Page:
Mindfulness, Poetry, Things I Can

6. Things I Can Manage: This

Even if he nudges at every edge,
carrying his dinner to the counter to eat
alone, back turned,
before coming over to wreck the card game you’ve set up
then filling up a squirt gun you didn’t even know he owned
just so he can get you in the face
and grinning
as he says he’d like to kill you
for real
so he could get all your money
to buy himself an Xbox

Even it’s 9:54 pm and the bed contains
sketch paper, markers, silly putty, pokemon cards, library books,
and a kid not anywhere close to sleep

Even if you know the student
you dismissed from university today
and the other one with the conduct hearing tomorrow
are having much worse nights than you

Even if the dog keeps knocking her bone
under the couch and digging
at a bamboo floor
that might be the sole selling point
of this, the lone asset in an estate
from which he’d be lucky
to wring an Xbox

Even if you know the bone
is just a surrogate for the play
or walk she really needs
and your back creaks and your stomach churns
and you haven’t finished the letter to your grandmother
you started last week or called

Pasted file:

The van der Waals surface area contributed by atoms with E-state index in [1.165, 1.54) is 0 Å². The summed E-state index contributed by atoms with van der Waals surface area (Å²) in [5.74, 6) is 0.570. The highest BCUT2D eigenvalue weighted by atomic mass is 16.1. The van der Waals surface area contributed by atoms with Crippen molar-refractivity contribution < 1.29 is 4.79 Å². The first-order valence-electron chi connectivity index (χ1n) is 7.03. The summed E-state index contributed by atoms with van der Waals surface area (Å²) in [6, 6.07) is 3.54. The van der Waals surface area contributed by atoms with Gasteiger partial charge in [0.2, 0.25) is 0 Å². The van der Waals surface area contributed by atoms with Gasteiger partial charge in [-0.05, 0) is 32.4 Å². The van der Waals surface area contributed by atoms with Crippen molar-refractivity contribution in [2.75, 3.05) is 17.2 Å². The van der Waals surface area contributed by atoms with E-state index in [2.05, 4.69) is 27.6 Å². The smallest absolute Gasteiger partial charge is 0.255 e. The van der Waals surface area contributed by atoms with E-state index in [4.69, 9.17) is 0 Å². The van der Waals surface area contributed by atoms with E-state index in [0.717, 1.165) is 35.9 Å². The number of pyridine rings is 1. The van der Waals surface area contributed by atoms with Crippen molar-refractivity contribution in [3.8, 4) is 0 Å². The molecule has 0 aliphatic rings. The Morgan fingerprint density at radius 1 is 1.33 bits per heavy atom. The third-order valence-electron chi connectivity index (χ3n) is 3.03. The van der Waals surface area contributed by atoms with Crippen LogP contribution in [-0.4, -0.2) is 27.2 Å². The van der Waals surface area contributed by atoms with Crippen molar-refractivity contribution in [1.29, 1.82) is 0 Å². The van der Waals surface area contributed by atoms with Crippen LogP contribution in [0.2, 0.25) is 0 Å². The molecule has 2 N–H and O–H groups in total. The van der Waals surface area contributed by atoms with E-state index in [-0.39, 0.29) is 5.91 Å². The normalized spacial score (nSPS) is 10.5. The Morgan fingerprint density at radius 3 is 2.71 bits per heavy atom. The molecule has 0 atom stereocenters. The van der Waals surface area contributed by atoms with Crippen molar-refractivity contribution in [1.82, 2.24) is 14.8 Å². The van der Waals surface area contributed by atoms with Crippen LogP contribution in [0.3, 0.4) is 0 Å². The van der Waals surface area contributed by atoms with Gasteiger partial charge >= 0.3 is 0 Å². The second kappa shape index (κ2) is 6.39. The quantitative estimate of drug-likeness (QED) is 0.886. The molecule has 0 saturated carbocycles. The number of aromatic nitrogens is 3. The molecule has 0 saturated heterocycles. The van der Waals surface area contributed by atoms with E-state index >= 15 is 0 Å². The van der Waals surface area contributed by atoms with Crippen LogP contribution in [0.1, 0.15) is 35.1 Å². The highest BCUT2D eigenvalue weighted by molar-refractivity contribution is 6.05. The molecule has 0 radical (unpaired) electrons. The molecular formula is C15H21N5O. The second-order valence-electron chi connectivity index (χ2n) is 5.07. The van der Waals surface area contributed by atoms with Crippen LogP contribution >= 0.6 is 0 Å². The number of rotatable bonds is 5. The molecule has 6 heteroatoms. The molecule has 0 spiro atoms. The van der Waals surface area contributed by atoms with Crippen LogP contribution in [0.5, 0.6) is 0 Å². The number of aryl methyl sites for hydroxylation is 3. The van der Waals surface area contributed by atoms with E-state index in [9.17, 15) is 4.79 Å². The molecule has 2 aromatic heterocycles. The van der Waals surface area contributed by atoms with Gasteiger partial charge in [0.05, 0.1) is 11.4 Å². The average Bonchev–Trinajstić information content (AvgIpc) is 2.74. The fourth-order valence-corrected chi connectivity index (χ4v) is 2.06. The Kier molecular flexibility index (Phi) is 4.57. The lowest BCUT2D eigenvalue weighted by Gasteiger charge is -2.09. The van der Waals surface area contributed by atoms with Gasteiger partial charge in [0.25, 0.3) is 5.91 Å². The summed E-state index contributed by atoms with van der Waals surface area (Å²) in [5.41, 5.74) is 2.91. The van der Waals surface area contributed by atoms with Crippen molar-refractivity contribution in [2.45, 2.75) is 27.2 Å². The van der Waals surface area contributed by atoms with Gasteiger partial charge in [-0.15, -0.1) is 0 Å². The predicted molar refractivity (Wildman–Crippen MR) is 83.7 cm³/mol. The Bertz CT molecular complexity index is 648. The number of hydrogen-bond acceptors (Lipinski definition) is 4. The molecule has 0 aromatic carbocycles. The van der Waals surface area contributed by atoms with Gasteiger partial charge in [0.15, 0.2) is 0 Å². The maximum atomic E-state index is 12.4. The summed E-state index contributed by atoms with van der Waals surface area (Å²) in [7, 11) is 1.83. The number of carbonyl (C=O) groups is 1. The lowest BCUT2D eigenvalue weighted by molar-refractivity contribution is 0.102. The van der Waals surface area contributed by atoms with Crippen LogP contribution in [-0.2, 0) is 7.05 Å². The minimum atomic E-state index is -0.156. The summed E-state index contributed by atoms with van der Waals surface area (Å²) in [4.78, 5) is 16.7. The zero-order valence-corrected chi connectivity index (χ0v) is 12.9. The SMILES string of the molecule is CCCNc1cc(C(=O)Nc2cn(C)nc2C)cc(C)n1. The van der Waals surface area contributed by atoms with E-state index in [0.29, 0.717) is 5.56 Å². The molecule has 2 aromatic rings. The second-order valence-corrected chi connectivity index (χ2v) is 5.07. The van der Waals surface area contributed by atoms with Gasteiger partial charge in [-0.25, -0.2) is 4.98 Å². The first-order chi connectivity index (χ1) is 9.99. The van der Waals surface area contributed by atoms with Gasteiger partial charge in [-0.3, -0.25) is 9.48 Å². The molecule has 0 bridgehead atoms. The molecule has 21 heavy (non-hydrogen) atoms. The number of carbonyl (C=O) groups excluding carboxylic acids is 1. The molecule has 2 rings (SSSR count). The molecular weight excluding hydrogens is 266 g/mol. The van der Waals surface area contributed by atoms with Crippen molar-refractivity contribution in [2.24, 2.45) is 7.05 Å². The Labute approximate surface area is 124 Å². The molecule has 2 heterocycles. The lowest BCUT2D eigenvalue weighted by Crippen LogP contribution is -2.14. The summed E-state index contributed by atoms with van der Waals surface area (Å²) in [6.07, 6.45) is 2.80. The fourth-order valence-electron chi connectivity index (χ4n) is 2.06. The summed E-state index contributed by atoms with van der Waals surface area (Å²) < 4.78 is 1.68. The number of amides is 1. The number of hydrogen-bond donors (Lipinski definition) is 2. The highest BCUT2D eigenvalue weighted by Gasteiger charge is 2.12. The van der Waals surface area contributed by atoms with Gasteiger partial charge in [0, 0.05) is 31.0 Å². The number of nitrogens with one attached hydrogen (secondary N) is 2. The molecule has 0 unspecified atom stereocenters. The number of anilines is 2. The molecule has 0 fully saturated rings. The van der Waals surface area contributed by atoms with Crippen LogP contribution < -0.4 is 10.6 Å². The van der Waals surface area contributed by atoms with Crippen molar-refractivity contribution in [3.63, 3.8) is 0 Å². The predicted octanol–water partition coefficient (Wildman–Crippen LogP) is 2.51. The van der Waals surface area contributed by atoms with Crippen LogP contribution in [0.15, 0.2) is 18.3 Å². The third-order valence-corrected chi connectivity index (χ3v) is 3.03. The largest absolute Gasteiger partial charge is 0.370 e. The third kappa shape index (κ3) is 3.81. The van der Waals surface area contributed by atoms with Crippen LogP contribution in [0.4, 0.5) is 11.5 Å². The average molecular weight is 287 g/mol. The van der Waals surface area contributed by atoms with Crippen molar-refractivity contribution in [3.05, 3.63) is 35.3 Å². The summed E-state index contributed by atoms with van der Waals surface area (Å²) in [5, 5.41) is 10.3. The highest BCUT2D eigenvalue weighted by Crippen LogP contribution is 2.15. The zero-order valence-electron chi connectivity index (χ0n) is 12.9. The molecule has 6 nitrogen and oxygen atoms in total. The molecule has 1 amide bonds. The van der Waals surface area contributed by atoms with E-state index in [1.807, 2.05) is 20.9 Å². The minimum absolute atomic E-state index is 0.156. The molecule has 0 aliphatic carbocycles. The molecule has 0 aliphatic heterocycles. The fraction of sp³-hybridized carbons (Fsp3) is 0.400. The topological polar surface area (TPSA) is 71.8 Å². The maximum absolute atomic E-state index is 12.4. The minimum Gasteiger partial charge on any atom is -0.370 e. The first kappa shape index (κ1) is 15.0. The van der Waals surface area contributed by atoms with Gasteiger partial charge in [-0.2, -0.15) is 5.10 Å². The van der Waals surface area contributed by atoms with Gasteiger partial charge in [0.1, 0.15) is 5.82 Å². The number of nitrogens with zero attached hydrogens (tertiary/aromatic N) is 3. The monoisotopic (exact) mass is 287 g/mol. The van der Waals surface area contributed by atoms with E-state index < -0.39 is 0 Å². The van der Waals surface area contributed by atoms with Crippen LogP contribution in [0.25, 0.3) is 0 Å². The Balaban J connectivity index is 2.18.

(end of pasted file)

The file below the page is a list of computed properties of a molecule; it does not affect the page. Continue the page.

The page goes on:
to thank your girlfriend,
lover, or any of the circle
of angels who’ve kept you
off the cliff
for a decade
or two

Even if you don’t have one ounce
of energy left

You draw
a drop
from somewhere

Even if
thin air

and write

This:

Tonight, the sickle cuts a cool, slender tear
in the bruised night.

Later,
the boy in the back seat says
“I can see the full moon.”

This is the first time
in months
you know
what the sky holds.
The first time
you’ve remembered
to look.

“Isn’t it a crescent?” You ask.

His face fogs the glass.
“I can see the whole dark thing.”

You tell him the earth
casts shadows. “A little sun gets past,” you say.

It always does.

Even if we imagine ourselves so big.
Even if we forget to look up.

 

Love

What Floor Miss

Conflicting reports from the annual meeting of the International Society of Astrophysicists point to a schism over explanations for several recent anomalies in terrestrial cycles. The majority opinion, presented in an official statement from the Society’s board earlier this week, is that a slight bump in the lunar atmosphere has brought on a stretching of the orbital band, as it may be called. This variation is presented as a simple matter of a correction for the expansion of the universe since the Big Bang, the pace of which is popularly considered invariable but is understood in physical and astronomical sciences to be anything but. Hiccups in other portions of the galaxy are recorded several times a year and there is reason to believe these exceptions are very well the norm.  Continue reading “What Floor Miss”